• It is more fun if there is an “in-person” element to these types of chats; consider an in-person party to post photos of everyone hanging out, maybe a small viewing party at the station to amp up the excitement.

Details on the connection between social activity and ratings are hard to come by. Yet in overwhelming numbers, broadcasters are seeing a direct link between social and Web traffic.  Steve Baron, VP of digital content and technology at Tribune Broadcasting, another SocialNewsDesk client, says, “We see a correlation between high-performing TV stations ratings and website traffic, and high-performing social stations and website traffic — but we haven’t been able to quantify a hook between good social performance and TV ratings.”  

And at KBMT in Beaumont, Tex. , also a client, General Manager Bruce Cummings tells a similar tale. “We’ve enjoyed ratings improvement in a number of areas, but connecting the dots to social is difficult at best,” Cummings says. “I can tell you our Web page views have grown significantly. That’s certainly not to diminish our enthusiasm and aggressive posture with social… just that I can’t give you a tangible story. ”

Contests and promotions have become key to growing social reach and according to Mayfield, key to ratings success, too. “During key ratings periods, I have seen a flagging newscast recover and end victorious after a targeted and carefully calculated social contesting campaign was introduced,” he says. “[I’ve also seen] a single newscast on a crucial night retain 100% of its prime lead-in and finish with a win after orchestrating a concerted and methodical social contesting element.”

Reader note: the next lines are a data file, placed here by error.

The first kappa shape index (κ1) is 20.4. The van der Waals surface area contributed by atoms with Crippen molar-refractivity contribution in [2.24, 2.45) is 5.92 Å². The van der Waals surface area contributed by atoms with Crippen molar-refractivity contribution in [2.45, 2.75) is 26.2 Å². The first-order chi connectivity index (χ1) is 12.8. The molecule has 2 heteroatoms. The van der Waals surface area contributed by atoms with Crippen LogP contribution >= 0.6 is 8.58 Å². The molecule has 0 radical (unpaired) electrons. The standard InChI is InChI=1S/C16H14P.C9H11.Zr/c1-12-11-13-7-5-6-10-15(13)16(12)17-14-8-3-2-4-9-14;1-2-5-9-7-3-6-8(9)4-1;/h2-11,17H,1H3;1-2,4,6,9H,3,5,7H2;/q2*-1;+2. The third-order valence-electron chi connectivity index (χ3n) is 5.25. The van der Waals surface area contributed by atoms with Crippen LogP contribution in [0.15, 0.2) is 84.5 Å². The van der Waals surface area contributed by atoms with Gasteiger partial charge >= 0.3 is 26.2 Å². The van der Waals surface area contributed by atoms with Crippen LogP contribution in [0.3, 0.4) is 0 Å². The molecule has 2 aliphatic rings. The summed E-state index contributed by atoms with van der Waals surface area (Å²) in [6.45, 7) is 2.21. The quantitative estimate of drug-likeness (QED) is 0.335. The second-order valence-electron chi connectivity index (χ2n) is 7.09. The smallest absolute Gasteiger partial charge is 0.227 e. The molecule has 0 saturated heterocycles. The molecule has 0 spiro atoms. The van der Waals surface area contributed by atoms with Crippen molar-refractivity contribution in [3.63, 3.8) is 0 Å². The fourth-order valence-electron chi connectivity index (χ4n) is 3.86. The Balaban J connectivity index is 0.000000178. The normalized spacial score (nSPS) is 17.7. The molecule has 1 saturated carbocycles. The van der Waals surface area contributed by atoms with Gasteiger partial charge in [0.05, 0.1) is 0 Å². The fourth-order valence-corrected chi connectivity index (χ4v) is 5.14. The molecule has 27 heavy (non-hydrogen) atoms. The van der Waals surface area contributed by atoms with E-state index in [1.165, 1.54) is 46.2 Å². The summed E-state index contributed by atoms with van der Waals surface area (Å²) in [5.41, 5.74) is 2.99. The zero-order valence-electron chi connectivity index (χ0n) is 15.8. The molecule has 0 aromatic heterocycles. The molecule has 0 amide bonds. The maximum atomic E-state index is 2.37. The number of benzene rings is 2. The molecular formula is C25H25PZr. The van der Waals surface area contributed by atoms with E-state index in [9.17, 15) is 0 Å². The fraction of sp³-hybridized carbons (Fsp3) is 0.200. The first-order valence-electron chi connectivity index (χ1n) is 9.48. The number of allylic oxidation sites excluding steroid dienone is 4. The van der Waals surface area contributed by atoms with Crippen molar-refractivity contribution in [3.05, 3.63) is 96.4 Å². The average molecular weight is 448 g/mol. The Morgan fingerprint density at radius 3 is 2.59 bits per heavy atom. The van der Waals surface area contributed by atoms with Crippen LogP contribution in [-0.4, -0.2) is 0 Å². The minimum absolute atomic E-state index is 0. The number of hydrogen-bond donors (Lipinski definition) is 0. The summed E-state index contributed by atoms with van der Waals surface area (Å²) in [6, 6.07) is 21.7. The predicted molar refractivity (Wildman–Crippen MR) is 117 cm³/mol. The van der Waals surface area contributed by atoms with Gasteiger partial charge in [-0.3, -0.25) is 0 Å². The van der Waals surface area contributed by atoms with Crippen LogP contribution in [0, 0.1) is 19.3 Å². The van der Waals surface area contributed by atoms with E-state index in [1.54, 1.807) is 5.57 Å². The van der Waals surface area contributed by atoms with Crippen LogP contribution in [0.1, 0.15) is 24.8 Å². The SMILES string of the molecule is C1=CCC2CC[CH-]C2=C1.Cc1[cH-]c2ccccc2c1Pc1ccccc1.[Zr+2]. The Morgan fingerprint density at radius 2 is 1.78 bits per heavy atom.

Facebook contests can be strong drivers of online and on-air engagement. SocialNewsDesk client WNYW Fox5 in New York has grown from 10,000 likes to more than 500,000 likes primarily through Facebook contests.

If you survey a hundred broadcasters and ask, “How does social impact your TV ratings?” the dominant answer will be — “I don’t know, but I think it helps.” While concrete proof of the correlation may be elusive, the anecdotal evidence is mounting and making true believers of more broadcast newsrooms.

Kim Wilson is a former newsroom manager turned entrepreneur and the Founder/President of SocialNewsDesk, the only social media management tool created specifically for newsrooms. Follow her on Twitter at @kimsnd. 

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Comments (3) -

Ron Stitt Nickname posted over 2 years ago
Smart broadcasters are acting aggressively in social media and laughing at the ones that are still debating correlation vs causation.
Insider Nickname posted over 2 years ago
50% of my marketing works......
MediaBigData Nickname posted over 2 years ago
Nielsen called it causation (rather than correlation). Not saying that's true, but we have heard of some regression analysis (looking at a station's social media clout/rankings and TV ratings) suggesting it may account for as much as 8% lift in ratings. Those were in overnight markets. Wonder if it's even more in a diary market. These are really good questions that could be game changers, if such studies are repeatable. But, then again, why wait for affirmation?